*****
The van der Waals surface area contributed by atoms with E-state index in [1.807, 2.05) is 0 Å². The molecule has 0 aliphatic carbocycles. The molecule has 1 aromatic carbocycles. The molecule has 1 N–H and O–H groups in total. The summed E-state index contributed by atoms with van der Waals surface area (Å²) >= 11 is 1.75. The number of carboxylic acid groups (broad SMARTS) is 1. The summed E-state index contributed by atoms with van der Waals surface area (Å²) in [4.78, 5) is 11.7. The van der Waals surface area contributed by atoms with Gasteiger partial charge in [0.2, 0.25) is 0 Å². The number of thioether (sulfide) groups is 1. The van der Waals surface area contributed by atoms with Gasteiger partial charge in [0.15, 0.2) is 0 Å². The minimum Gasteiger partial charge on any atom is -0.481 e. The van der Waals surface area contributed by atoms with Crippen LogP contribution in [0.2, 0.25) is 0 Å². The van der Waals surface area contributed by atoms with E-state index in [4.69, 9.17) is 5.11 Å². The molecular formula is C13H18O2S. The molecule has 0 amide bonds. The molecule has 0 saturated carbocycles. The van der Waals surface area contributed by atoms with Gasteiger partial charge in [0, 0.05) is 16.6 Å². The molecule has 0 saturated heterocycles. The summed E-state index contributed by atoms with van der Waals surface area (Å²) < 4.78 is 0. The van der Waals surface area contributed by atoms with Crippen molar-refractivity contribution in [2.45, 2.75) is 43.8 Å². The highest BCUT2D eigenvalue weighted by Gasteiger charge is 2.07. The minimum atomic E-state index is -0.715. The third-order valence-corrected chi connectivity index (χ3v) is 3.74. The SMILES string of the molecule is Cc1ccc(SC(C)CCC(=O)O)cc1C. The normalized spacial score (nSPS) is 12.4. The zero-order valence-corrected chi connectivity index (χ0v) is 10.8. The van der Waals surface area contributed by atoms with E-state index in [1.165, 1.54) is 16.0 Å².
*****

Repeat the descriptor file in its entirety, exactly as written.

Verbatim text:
The van der Waals surface area contributed by atoms with E-state index in [1.807, 2.05) is 0 Å². The molecule has 0 aliphatic carbocycles. The molecule has 1 aromatic carbocycles. The molecule has 1 N–H and O–H groups in total. The summed E-state index contributed by atoms with van der Waals surface area (Å²) >= 11 is 1.75. The number of carboxylic acid groups (broad SMARTS) is 1. The summed E-state index contributed by atoms with van der Waals surface area (Å²) in [4.78, 5) is 11.7. The van der Waals surface area contributed by atoms with Gasteiger partial charge in [0.2, 0.25) is 0 Å². The number of thioether (sulfide) groups is 1. The van der Waals surface area contributed by atoms with Gasteiger partial charge in [0.15, 0.2) is 0 Å². The minimum Gasteiger partial charge on any atom is -0.481 e. The van der Waals surface area contributed by atoms with Crippen LogP contribution in [0.2, 0.25) is 0 Å². The van der Waals surface area contributed by atoms with E-state index in [4.69, 9.17) is 5.11 Å². The molecular formula is C13H18O2S. The molecule has 0 amide bonds. The molecule has 0 saturated carbocycles. The van der Waals surface area contributed by atoms with Gasteiger partial charge in [0, 0.05) is 16.6 Å². The molecule has 0 saturated heterocycles. The summed E-state index contributed by atoms with van der Waals surface area (Å²) < 4.78 is 0. The van der Waals surface area contributed by atoms with Crippen molar-refractivity contribution in [2.45, 2.75) is 43.8 Å². The highest BCUT2D eigenvalue weighted by Gasteiger charge is 2.07. The minimum atomic E-state index is -0.715. The third-order valence-corrected chi connectivity index (χ3v) is 3.74. The SMILES string of the molecule is Cc1ccc(SC(C)CCC(=O)O)cc1C. The normalized spacial score (nSPS) is 12.4. The zero-order valence-corrected chi connectivity index (χ0v) is 10.8. The van der Waals surface area contributed by atoms with E-state index in [1.165, 1.54) is 16.0 Å².